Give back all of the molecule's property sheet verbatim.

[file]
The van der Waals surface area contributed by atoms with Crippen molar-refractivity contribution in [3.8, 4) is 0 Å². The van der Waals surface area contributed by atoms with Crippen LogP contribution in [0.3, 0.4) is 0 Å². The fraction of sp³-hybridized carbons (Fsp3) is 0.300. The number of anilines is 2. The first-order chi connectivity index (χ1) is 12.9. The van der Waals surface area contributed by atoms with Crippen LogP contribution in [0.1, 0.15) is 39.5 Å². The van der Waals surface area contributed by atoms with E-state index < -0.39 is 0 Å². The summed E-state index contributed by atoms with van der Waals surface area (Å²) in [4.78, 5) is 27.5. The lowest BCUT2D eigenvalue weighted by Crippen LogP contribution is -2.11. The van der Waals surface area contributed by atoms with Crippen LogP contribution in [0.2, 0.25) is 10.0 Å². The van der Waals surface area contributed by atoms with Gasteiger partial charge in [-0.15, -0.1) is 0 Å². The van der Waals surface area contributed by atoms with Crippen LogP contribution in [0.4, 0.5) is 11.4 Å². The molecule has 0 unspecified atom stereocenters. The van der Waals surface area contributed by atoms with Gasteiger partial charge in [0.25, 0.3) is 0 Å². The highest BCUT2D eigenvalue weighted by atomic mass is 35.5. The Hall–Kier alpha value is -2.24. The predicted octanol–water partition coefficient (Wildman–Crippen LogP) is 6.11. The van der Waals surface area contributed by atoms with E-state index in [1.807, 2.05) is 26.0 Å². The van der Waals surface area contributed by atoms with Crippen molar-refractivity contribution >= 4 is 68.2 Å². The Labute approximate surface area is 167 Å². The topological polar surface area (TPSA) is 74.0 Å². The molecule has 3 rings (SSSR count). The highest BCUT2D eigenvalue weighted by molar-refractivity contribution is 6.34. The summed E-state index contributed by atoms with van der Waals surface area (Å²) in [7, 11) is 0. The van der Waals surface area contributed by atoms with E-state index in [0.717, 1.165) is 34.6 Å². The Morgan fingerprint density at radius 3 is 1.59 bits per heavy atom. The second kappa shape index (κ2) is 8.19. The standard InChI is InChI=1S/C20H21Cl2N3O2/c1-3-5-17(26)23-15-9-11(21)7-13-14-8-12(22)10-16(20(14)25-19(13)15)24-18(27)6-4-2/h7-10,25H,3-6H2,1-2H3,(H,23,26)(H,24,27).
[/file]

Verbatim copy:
The van der Waals surface area contributed by atoms with Crippen molar-refractivity contribution in [3.8, 4) is 0 Å². The van der Waals surface area contributed by atoms with Crippen LogP contribution in [0.3, 0.4) is 0 Å². The fraction of sp³-hybridized carbons (Fsp3) is 0.300. The number of anilines is 2. The first-order chi connectivity index (χ1) is 12.9. The van der Waals surface area contributed by atoms with Crippen LogP contribution in [0.1, 0.15) is 39.5 Å². The van der Waals surface area contributed by atoms with E-state index < -0.39 is 0 Å². The summed E-state index contributed by atoms with van der Waals surface area (Å²) in [4.78, 5) is 27.5. The lowest BCUT2D eigenvalue weighted by Crippen LogP contribution is -2.11. The van der Waals surface area contributed by atoms with Crippen LogP contribution in [0.2, 0.25) is 10.0 Å². The van der Waals surface area contributed by atoms with Gasteiger partial charge in [-0.15, -0.1) is 0 Å². The van der Waals surface area contributed by atoms with Crippen LogP contribution in [0.4, 0.5) is 11.4 Å². The molecule has 0 unspecified atom stereocenters. The van der Waals surface area contributed by atoms with Gasteiger partial charge in [0.25, 0.3) is 0 Å². The highest BCUT2D eigenvalue weighted by atomic mass is 35.5. The Hall–Kier alpha value is -2.24. The predicted octanol–water partition coefficient (Wildman–Crippen LogP) is 6.11. The van der Waals surface area contributed by atoms with E-state index in [1.807, 2.05) is 26.0 Å². The van der Waals surface area contributed by atoms with Crippen molar-refractivity contribution >= 4 is 68.2 Å². The Labute approximate surface area is 167 Å². The topological polar surface area (TPSA) is 74.0 Å². The molecule has 3 rings (SSSR count). The highest BCUT2D eigenvalue weighted by molar-refractivity contribution is 6.34. The summed E-state index contributed by atoms with van der Waals surface area (Å²) in [7, 11) is 0. The van der Waals surface area contributed by atoms with E-state index in [0.717, 1.165) is 34.6 Å². The Morgan fingerprint density at radius 3 is 1.59 bits per heavy atom. The second kappa shape index (κ2) is 8.19. The standard InChI is InChI=1S/C20H21Cl2N3O2/c1-3-5-17(26)23-15-9-11(21)7-13-14-8-12(22)10-16(20(14)25-19(13)15)24-18(27)6-4-2/h7-10,25H,3-6H2,1-2H3,(H,23,26)(H,24,27).